M 2:10pm-4:00, 522C Kent

HSEA G4890 Historiography of East Asia
Gregory Pflugfelder
T 4:10pm-6:00, 522C Kent

Major issues in the practice of history illustrated by a critical reading of the important historical work on East Asia.

HSEA G4893 Family in Chinese History
Robert Hymes
T 12:10pm-2:00, 201D Philosophy

The history of the Chinese family, its changing forms and cultural expressions: marriage and divorce; parent and child; clan and lineage; ancestor worship; the role of women; the relation of family and state; Western parallels and contrasts. Major Cultures Requirement: East Asian Civilization List B.



EAAS G6200 MA Workshop/East Asian History
Kim Brandt
T 2:10pm-4:00, 522C Kent

This graduate workshop focuses on the substance and practice of history writing about East Asia. It is intended for, and enrollment is limited to, Master’s Degree candidates in East Asian history in the Department of East Asian Languages and Cultures. Although there is no prerequisite, some prior knowledge of East Asian history is assumed. The instructor’s permission is required for registration.

EAAS G6400 Critical Approaches to East Asia
Hikari Hori
R 2:10pm-4:00, 207 Union Theological Seminary

This graduate seminar has two objectives: (1) to familiarize EALAC graduate students with the major paradigms of contemporary literary and cultural theory in order to generate critical contexts for understanding and analyzing East Asian literature and culture in a comparative framework; (2) to provide students with strategies for writing the MA thesis. The seminar takes up a wide but interrelated range of issues, including nationalism, colonialism, cultural translation, structuralism/poststructuralism, narrative theory, gender and sexuality, visual culture, postmodernism. This course is intended for, and restricted to graduate students in East Asian literature and cultural studies in the Department of East Asian Languages and Cultures. It is a requirement for EALAC MA students in literary and cultural studies. Instructor’s permission is required for registration.

CPLS G8020 Critical Translation Theory
Lydia Liu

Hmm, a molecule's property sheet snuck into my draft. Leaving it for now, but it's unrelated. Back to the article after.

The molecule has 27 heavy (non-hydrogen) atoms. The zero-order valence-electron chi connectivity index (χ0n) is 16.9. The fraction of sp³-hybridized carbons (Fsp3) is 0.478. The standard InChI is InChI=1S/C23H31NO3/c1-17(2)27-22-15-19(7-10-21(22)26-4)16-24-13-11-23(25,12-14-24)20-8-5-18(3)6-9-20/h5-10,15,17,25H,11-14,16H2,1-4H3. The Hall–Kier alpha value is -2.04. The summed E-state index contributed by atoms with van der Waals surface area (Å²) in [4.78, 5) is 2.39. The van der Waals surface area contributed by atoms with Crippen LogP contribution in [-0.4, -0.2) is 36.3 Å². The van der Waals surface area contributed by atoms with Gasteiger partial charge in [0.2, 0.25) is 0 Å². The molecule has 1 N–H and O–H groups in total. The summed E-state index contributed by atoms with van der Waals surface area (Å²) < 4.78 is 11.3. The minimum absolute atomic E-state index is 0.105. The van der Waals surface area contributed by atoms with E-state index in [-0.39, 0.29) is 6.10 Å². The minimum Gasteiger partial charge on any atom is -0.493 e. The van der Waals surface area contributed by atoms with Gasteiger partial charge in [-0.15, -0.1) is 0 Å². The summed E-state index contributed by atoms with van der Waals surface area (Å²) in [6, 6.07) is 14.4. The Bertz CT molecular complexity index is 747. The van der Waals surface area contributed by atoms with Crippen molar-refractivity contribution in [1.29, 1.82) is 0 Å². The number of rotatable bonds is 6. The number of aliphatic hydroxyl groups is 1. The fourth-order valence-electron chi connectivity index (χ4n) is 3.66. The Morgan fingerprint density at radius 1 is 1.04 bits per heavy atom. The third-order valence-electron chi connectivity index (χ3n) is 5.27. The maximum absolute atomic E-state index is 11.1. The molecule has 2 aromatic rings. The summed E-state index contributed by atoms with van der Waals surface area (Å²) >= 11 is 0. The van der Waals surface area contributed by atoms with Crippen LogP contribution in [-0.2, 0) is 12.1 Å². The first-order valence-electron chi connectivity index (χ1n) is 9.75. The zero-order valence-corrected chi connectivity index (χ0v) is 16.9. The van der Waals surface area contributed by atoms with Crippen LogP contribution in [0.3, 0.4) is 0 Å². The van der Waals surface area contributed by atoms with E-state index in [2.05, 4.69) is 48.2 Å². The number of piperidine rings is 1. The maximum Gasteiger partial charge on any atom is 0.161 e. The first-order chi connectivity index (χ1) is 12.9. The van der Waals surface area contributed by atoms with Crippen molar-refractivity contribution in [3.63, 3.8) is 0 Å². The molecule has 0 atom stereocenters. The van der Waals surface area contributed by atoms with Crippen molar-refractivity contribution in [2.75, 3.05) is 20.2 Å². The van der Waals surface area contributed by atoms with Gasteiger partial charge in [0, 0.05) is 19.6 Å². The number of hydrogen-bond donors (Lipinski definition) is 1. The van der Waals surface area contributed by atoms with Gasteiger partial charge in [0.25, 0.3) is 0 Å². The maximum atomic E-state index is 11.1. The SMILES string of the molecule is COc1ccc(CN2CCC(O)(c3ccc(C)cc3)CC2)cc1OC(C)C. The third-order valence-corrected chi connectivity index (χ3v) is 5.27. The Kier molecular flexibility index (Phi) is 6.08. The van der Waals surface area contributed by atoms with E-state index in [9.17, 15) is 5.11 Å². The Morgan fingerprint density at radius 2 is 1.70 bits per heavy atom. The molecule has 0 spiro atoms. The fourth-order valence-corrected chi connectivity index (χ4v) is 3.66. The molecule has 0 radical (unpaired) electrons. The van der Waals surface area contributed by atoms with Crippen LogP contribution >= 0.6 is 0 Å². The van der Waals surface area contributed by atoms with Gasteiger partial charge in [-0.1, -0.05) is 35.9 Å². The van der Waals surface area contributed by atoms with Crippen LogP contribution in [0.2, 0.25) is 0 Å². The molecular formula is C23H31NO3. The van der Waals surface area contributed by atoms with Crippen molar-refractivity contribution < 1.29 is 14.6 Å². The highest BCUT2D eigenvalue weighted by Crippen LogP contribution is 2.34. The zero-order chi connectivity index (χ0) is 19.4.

R 4:10pm-6:00, 309 Hamilton

This course introduces one of the fastest growing fields of Critical Translation Studies across the disciplines of literature, anthropology, philosophy, and information technology. We will examine the conditions of comparative work and the relevance of translation theory to postcolonial interrogations of historicity and universalism. We will ask how “value” functions with respect to linguistic and economic circulation and why philological investments in translational/transnational exchange matter to political will. Readings in the first half of the seminar revolve around the issues of cultural translation, fetishism, colonial encounter, material and symbolic exchange. We will pay close attention to the insights that non-literary disciplines bring to bear on the episteme of translation within broadly conceived categories of inscription, materiality, and technology. In the second half, we will examine the ways in which theory and technoscience are mutually embedded in literary modernism and consider where translation stands in relation to the growing hegemony of imperial coding machines. Our goal is to remap the conceptual terrains of translation theory in such a way that encourages innovation, intellectual rigor, and self-reflection. The seminar serves as a starting point for an open and ongoing discussion on the methods and aims of new translation studies and their implications for comparative literature as a discipline.

EAAS G8050 Visual & Pop Culture in Modern Japan
Hikari Hori
T 6:10pm-10:00 (includes film screening), 405 Kent

The goal of the course is to provide students a set of critical theories, visual and film theories and essential Japanese visual and popular texts in translation. The introduction of these existing scholarship as well as the primary sources should serve as an important tool for students (1) to overview the important issues and notions of the field, and (2) to familiarize themselves with the visual media. Course readings and texts are in English, but optional readings of primary sources (in Japanese) will be also provided for advanced Ph.D. students.